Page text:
This is why Darlene is my absolute favorite. She could be legitimately happy for you while still focused on the important things, like food. Darlene is my oldest friend. We sat next to each other in fifth grade and our friendship was practically instant. Darlene never had a boyfriend. I always felt like she just lacked confidence, so she didn’t get as much attention from guys. I could tell it used to bother her but as we get older, boys have started to notice her more and more. I don’t know if they’re growing up or if she’s growing comfortable in her own skin. Either way, I’m all for it.

Dinner that night was rather uneventful, but the food was good and there was an abundance of laughter. I truly love these three girls with every bone in my body. We have all always been there for each other when it really matters. I’m not going to lie though; these girls frustrate me at times. But who doesn’t want to abandon their friends and move to Mexico sometimes?

And yes, the spinach and artichoke dip was absolutely amazing.

Friday, January 3, 2014

New Year's Eve

Ah, the New Year. A holiday advertised as a time for new beginnings, where people can start over and this year, really become the person they have always wanted to be. But gyms have the sold, but unused gym memberships to prove that not a lot changes when January first rolls around. It’s a day, like any other day, but people imagine it to have this magical power that it simply doesn’t.

New Year’s Eve can be frustrating because it’s a huge party night with an insensitive reminder at midnight that the single individuals are, indeed, alone. No matter how much fun the singles were having before midnight, having no midnight kiss is always at least a little bit of a blow. Last year, I spent New Year’s Eve with Mike at his friend’s house. Even though that was my only New Year’s Eve with a boyfriend, the thought of being alone this year felt so much worse than previous years.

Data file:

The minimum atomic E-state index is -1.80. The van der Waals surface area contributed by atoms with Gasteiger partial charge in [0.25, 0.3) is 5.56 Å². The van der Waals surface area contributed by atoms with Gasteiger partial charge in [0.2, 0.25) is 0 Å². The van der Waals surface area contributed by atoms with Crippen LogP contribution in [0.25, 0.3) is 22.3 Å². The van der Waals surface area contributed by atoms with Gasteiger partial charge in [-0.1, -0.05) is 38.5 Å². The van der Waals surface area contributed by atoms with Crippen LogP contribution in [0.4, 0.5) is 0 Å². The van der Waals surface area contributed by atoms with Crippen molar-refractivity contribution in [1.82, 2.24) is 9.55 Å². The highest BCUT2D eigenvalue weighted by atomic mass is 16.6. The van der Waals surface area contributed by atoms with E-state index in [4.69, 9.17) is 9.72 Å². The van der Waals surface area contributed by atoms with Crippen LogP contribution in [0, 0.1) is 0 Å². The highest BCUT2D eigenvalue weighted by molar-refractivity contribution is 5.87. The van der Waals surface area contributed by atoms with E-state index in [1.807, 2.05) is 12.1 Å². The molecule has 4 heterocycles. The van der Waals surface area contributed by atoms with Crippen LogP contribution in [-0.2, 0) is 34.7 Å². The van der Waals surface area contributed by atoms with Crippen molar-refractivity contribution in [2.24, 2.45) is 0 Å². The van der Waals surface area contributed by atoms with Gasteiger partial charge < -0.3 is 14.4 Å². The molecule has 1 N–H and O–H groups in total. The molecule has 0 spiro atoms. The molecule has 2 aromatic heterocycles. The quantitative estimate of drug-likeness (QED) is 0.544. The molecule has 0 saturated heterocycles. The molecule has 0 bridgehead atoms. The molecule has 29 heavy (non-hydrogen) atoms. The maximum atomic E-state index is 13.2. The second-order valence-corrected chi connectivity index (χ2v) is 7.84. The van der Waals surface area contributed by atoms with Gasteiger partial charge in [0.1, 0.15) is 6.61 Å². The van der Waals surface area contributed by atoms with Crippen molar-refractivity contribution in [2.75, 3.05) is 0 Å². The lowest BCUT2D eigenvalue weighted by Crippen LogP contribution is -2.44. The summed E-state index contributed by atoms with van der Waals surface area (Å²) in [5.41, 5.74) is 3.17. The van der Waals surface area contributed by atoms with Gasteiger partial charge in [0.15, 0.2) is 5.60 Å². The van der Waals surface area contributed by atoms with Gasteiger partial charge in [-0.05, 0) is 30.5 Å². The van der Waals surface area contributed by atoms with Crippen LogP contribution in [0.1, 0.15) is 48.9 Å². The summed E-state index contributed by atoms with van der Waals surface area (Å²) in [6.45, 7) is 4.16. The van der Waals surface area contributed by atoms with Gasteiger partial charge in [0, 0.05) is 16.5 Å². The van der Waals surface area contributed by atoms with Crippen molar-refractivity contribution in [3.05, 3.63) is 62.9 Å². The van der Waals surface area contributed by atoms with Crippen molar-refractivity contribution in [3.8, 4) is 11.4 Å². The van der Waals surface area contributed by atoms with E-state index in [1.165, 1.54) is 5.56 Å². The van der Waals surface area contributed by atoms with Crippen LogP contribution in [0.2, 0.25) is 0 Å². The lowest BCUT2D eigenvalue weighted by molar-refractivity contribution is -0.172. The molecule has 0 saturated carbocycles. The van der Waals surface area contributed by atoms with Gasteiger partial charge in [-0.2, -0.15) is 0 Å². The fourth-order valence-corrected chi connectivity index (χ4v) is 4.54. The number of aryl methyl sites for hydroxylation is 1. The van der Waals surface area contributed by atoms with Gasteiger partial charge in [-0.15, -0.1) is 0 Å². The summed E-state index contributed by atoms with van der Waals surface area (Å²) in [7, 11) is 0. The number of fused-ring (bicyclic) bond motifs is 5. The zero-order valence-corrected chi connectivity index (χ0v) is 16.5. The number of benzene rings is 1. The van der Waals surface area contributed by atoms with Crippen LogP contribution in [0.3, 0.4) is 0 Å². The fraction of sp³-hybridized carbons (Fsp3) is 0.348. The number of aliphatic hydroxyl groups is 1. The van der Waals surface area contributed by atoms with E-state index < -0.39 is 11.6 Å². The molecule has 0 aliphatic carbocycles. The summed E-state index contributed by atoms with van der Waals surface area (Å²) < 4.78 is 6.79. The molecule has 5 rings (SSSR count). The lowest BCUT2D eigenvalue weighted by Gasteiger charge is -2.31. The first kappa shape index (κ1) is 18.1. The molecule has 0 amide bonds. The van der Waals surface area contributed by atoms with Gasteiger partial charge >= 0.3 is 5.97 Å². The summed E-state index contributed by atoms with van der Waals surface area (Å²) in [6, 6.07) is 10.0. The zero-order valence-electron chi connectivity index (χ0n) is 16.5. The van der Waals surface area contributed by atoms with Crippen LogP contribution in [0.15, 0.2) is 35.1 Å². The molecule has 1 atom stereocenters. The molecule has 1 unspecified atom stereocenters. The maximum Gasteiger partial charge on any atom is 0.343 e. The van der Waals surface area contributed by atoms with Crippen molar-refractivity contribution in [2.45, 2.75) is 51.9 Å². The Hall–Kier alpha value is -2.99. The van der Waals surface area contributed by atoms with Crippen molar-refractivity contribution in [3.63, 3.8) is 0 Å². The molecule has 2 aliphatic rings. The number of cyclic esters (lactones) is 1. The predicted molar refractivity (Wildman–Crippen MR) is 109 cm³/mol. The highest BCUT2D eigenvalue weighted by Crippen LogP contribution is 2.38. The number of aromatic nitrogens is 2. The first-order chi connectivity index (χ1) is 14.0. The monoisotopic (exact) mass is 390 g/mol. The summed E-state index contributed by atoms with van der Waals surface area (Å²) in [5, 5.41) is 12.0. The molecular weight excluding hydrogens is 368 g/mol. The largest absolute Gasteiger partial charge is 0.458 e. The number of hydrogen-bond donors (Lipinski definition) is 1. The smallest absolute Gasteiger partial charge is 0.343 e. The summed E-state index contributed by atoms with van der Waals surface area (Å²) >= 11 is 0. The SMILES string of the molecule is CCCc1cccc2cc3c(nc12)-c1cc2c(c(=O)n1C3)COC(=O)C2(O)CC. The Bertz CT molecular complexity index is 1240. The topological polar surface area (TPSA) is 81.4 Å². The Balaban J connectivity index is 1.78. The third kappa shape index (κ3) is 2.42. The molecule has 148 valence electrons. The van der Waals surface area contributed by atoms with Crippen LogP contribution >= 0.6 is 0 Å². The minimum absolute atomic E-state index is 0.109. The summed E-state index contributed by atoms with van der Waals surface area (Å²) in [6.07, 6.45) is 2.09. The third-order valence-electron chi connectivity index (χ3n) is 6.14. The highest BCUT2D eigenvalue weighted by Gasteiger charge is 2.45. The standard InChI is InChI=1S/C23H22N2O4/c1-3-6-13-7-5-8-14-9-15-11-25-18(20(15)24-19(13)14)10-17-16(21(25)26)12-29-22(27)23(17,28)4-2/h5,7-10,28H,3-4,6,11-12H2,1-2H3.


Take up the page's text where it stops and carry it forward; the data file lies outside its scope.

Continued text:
Most of my friends and I graduated college this past spring, so we thought it would be nice to do something subjectively adult for New Year’s Eve this year. We booked two tables at a catering hall and when Tuesday night rolled around, I put on this strapless black and white dress I had bought on clearance months ago. I was happy to be finally wearing it!

Of course to contradict the adult nature of the event, my mom drove my girlfriends and me to the catering hall two towns over. None of us were driving because it was an open bar and hello, responsible. We walked in to see most of our other friends already there. The two tables were made up of a bunch of our guy friends who I’ve known since high school and some of their girlfriends, along with a few random acquaintances.

We quickly greeted everyone before making our way over to the bar. James, our friend’s old college roommate, was in line in front of us. “Hello, ladies,” he said to us all with a huge smile. We talked for a few minutes before reaching the front of the line. He ordered two jack and cokes.

“Are you here with someone?” I asked. James was kind of the token single guy. He would come out with us to bars in the city throughout college and hit on the most desperate looking girl in the place. It usually worked out for him. He wasn’t ugly but he also wasn’t particularly good looking. He knew who to hit on, though.